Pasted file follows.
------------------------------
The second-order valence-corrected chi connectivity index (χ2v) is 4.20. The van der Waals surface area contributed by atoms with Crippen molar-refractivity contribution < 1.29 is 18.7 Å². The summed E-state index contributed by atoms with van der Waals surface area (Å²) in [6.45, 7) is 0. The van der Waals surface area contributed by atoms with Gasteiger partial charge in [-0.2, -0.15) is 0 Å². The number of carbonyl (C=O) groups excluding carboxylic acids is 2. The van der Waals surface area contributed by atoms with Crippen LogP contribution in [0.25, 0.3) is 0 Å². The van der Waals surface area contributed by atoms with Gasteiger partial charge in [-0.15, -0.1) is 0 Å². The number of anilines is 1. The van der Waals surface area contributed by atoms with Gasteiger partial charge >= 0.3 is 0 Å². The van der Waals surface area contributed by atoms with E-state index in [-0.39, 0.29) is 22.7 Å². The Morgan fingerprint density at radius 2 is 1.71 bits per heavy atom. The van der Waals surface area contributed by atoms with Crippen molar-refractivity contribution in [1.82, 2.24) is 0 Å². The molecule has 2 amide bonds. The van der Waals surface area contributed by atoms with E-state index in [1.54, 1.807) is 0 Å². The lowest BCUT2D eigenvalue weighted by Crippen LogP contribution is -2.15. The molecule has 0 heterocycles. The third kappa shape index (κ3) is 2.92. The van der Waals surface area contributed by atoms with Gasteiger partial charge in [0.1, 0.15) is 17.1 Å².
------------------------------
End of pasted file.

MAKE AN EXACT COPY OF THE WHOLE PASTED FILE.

The second-order valence-corrected chi connectivity index (χ2v) is 4.20. The van der Waals surface area contributed by atoms with Crippen molar-refractivity contribution < 1.29 is 18.7 Å². The summed E-state index contributed by atoms with van der Waals surface area (Å²) in [6.45, 7) is 0. The van der Waals surface area contributed by atoms with Gasteiger partial charge in [-0.2, -0.15) is 0 Å². The number of carbonyl (C=O) groups excluding carboxylic acids is 2. The van der Waals surface area contributed by atoms with Crippen LogP contribution in [0.25, 0.3) is 0 Å². The van der Waals surface area contributed by atoms with Gasteiger partial charge in [-0.15, -0.1) is 0 Å². The number of anilines is 1. The van der Waals surface area contributed by atoms with Gasteiger partial charge >= 0.3 is 0 Å². The van der Waals surface area contributed by atoms with E-state index in [-0.39, 0.29) is 22.7 Å². The Morgan fingerprint density at radius 2 is 1.71 bits per heavy atom. The van der Waals surface area contributed by atoms with Crippen molar-refractivity contribution in [1.82, 2.24) is 0 Å². The molecule has 2 amide bonds. The van der Waals surface area contributed by atoms with E-state index in [1.54, 1.807) is 0 Å². The lowest BCUT2D eigenvalue weighted by Crippen LogP contribution is -2.15. The molecule has 0 heterocycles. The third kappa shape index (κ3) is 2.92. The van der Waals surface area contributed by atoms with Gasteiger partial charge in [0.1, 0.15) is 17.1 Å².